Such was the case with one letter addressed directly to Prince Osgar, as it told of the passing of his stillborn child and his wife.
Osgar dug the point of his dirk deeper into his flesh, sending a river of blood dripping down the length of his forearm.
Audemar reached for the dirk. Osgar met his eyes. His free hand rotated directly beneath the sharpened tip of his blade. Audemar halted.
“Do not try me, Brother.”
“I’m sorry. So sorry.”
“It was a son. The lad my love bore.”
“She was so happy when she gave me the news. That night before we sailed. She glowed, she did. Proud to be carrying my son. My son.”
Osgar hung his head. Eyes unseen, Audemar nonetheless noted his tears as they fell to the earth.
Audemar kneeled, lowering himself to look upon Osgar’s pained face.
“Let’s go home,” he said.
Osgar lifted his head at once. The dirk sank from his meaty paw to clatter against the boulder. He fell to his knees before his brother, allowing his battleaxe to fall to his side.
“What?” he asked.
“Marland. Let us return. It has been almost seven months. We are overdue.”
“But . . . What of the front? We are at the forest’s edge, within reach of, of –”
“We are in a stalemate, Osgar. Every fool and attendant in our midst knows it, let alone our soldiers and commanders. We lost the Tarshade Forest. Again. Sure, Conandus and the others will retake it. Perhaps this time we can even take the lands beyond the ravines if Mar blesses our assault. Then what? Our supply lines will grow thin and more susceptible to attack. To traverse the land, trails will need to be widened, bridges and watchtowers built, then manned. Such events will take time, something this bloody war seems to drag out. And as that happens, more conflicts will arise, whether here or in greater Colinne, or Volkmar, or Ibia . . .”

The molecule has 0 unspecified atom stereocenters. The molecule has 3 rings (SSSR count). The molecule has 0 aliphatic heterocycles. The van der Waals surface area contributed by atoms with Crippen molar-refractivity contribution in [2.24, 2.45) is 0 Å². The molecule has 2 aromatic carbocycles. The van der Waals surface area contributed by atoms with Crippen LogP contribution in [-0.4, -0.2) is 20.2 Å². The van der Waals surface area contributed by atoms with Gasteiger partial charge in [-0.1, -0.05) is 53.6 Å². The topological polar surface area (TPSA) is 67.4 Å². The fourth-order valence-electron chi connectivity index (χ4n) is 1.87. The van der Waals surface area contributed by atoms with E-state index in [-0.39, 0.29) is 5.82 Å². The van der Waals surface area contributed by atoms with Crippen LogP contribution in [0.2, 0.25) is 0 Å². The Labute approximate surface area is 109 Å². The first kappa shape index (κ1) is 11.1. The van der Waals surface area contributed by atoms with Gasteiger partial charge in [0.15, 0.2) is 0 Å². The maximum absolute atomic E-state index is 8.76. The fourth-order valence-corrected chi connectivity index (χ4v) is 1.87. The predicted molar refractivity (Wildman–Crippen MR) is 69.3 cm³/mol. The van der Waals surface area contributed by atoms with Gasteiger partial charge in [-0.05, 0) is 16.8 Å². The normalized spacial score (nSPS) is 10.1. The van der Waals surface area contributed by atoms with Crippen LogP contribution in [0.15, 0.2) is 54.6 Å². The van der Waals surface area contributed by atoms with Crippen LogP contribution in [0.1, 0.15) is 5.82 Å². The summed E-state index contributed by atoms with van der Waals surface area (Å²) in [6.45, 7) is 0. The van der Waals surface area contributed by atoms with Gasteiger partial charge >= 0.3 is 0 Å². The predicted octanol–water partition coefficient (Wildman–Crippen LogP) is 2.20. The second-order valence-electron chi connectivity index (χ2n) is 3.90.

Dear Mar, Audemar thought as he once again considered the staggering weight of the conflict, will it ever end?
A firm hand came to rest on Audemar’s shoulder. The King looked up to find Osgar staring back at him.
“You would endure the damnation of the barons, the risk of the Conclave usurping your Throne, our dynasty, so that I may grieve?”
“Only if you will it.”
Osgar sighed. Whether he relented to the offer or rejected it, Audemar could not say. For all the ambiguity of the reaction, however, the King knew the gesture had appeased his brother. For the moment.
Before the warrior returned.